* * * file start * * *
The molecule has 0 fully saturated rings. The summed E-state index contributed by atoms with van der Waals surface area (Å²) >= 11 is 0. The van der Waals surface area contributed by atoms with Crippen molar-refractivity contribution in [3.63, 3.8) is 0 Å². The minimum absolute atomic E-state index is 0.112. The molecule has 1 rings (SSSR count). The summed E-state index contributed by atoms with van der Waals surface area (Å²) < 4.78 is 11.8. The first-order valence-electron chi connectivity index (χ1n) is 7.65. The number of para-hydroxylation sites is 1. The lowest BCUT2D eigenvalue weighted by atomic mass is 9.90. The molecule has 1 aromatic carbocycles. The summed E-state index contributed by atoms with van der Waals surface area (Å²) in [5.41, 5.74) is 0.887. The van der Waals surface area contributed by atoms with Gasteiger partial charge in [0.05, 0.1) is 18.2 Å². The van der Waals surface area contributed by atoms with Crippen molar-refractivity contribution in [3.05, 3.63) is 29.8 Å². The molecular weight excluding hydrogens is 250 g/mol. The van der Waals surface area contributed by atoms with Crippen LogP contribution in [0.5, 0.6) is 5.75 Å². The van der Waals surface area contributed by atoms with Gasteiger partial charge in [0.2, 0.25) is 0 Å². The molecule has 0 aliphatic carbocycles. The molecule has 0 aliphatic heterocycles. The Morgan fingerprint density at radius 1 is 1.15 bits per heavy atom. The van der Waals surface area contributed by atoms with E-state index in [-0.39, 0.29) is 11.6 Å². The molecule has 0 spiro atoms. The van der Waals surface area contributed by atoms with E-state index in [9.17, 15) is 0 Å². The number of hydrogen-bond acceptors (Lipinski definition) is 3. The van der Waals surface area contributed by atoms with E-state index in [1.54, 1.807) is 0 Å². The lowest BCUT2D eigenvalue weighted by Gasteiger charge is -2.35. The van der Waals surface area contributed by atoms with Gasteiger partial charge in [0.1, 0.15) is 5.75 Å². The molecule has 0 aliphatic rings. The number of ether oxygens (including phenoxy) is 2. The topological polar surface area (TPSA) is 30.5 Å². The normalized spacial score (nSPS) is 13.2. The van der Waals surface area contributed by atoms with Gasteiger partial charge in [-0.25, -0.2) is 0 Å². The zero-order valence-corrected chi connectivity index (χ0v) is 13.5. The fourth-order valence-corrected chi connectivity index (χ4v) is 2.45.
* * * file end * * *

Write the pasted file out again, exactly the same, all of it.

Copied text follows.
The molecule has 0 fully saturated rings. The summed E-state index contributed by atoms with van der Waals surface area (Å²) >= 11 is 0. The van der Waals surface area contributed by atoms with Crippen molar-refractivity contribution in [3.63, 3.8) is 0 Å². The minimum absolute atomic E-state index is 0.112. The molecule has 1 rings (SSSR count). The summed E-state index contributed by atoms with van der Waals surface area (Å²) < 4.78 is 11.8. The first-order valence-electron chi connectivity index (χ1n) is 7.65. The number of para-hydroxylation sites is 1. The lowest BCUT2D eigenvalue weighted by atomic mass is 9.90. The molecule has 1 aromatic carbocycles. The summed E-state index contributed by atoms with van der Waals surface area (Å²) in [5.41, 5.74) is 0.887. The van der Waals surface area contributed by atoms with Gasteiger partial charge in [0.05, 0.1) is 18.2 Å². The van der Waals surface area contributed by atoms with Crippen molar-refractivity contribution in [3.05, 3.63) is 29.8 Å². The molecular weight excluding hydrogens is 250 g/mol. The van der Waals surface area contributed by atoms with Crippen LogP contribution in [0.5, 0.6) is 5.75 Å². The van der Waals surface area contributed by atoms with Gasteiger partial charge in [0.2, 0.25) is 0 Å². The molecule has 0 aliphatic carbocycles. The molecule has 0 aliphatic heterocycles. The Morgan fingerprint density at radius 1 is 1.15 bits per heavy atom. The van der Waals surface area contributed by atoms with E-state index in [-0.39, 0.29) is 11.6 Å². The molecule has 0 spiro atoms. The van der Waals surface area contributed by atoms with E-state index in [9.17, 15) is 0 Å². The number of hydrogen-bond acceptors (Lipinski definition) is 3. The van der Waals surface area contributed by atoms with E-state index in [1.54, 1.807) is 0 Å². The lowest BCUT2D eigenvalue weighted by Gasteiger charge is -2.35. The van der Waals surface area contributed by atoms with Gasteiger partial charge in [0.1, 0.15) is 5.75 Å². The molecule has 0 aliphatic rings. The number of ether oxygens (including phenoxy) is 2. The topological polar surface area (TPSA) is 30.5 Å². The normalized spacial score (nSPS) is 13.2. The van der Waals surface area contributed by atoms with Gasteiger partial charge in [-0.25, -0.2) is 0 Å². The zero-order valence-corrected chi connectivity index (χ0v) is 13.5. The fourth-order valence-corrected chi connectivity index (χ4v) is 2.45.